Participation in regular physical activity produces electrophysiological and structural cardiac changes in electrocardiograms (ECGs) and echocardiographs (ECHOs) of athletes, and the term “athlete's heart” is used to describe these physiological cardiovascular adaptations. Extent and type of sporting discipline, age, sex, body dimensions, and ethnicity have an influence on cardiac remodeling.
As the recent scientific literature increasingly reports on ethnicity-specific ECG and ECHO findings in black athletes, it is the aim of this review to provide an overview of ECG and ECHO findings among athletes of black African/Afro-Caribbean descent.
A systematic search of PubMed and MEDLINE databases up to and including August 2017 was conducted using the following terms/phrases “black OR African OR Afro-Caribbean athlete heart,” “black OR African OR Afro-Caribbean athlete electrocardiogram,” and “black OR African OR Afro-Caribbean athlete echocardiogram.” The search generated a total of 130 papers, out of which 16 original articles fitted our criteria and were selected for this review.
The various studies reviewed revealed that about 10% to 30% of black African/Afro-Caribbean athletes had abnormal ECG. R/S voltage criteria exceeding hypertrophic indices were found in about 60% to 89% of black African/Afro-Caribbean athletes. ST-segment elevation (17%-90%) and T-wave inversions were also common findings among this ethnicity. About 10% to 12% of black African/Afro-Caribbean athletes had a left ventricular wall thickness ranging from 13 to 15 mm. Cavity dimensions ranged from 40 to 66 mm in black African/Afro-Caribbean athletes with a relative wall thickness >0.44.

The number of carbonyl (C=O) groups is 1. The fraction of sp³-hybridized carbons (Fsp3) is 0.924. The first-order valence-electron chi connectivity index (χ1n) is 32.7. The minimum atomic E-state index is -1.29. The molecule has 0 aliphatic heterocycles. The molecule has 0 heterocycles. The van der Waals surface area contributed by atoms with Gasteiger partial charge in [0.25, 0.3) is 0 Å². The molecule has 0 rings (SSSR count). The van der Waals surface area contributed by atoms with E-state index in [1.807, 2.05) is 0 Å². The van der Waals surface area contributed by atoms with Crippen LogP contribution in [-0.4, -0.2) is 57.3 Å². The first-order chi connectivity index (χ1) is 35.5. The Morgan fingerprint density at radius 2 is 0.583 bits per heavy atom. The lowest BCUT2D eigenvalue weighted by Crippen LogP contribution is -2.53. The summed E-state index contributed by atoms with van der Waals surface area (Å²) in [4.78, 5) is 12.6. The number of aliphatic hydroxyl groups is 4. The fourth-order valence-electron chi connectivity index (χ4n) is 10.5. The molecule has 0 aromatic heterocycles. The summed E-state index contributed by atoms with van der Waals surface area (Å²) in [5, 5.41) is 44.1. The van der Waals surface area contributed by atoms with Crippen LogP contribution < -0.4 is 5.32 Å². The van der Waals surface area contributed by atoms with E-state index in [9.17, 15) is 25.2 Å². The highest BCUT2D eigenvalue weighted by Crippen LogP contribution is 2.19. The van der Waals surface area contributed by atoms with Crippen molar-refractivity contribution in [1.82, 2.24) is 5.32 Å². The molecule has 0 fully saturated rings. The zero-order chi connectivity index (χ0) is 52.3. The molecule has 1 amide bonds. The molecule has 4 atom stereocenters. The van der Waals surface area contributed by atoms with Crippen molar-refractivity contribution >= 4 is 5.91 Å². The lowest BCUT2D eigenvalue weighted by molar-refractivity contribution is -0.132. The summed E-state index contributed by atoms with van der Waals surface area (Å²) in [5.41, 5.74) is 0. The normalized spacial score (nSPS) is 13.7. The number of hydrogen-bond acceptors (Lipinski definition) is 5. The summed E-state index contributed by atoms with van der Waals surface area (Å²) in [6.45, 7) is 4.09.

Updated ethnic-specific guidelines are required to discriminate physiological from pathologic hypertrophy and repolarization changes. Future studies should focus on homogeneous cohorts of African athletes.
*Institute of Sports and Preventive Medicine, Saarland University, Saarbrücken, Germany;
†School of Allied Sciences, University of Health and Allied Sciences, Ho, Ghana;
‡Sports Medicine Unit, Civil Service/Stadium Clinic, GHS, Accra, Ghana;
§Department of Sports Medicine, Exercise Physiology and Prevention, University of Vienna, Vienna, Austria; and
¶Institute of Sports and Preventive Medicine, Saarland University, Saarbrücken, Germany.
Corresponding Author: Prince Pambo, MD, The Institute of Sports and Preventive Medicine, Saarland University, 66123 Saarbrücken, Germany (email@example.com).
The authors report no conflicts of interest.
Received December 13, 2017
Accepted February 09, 2019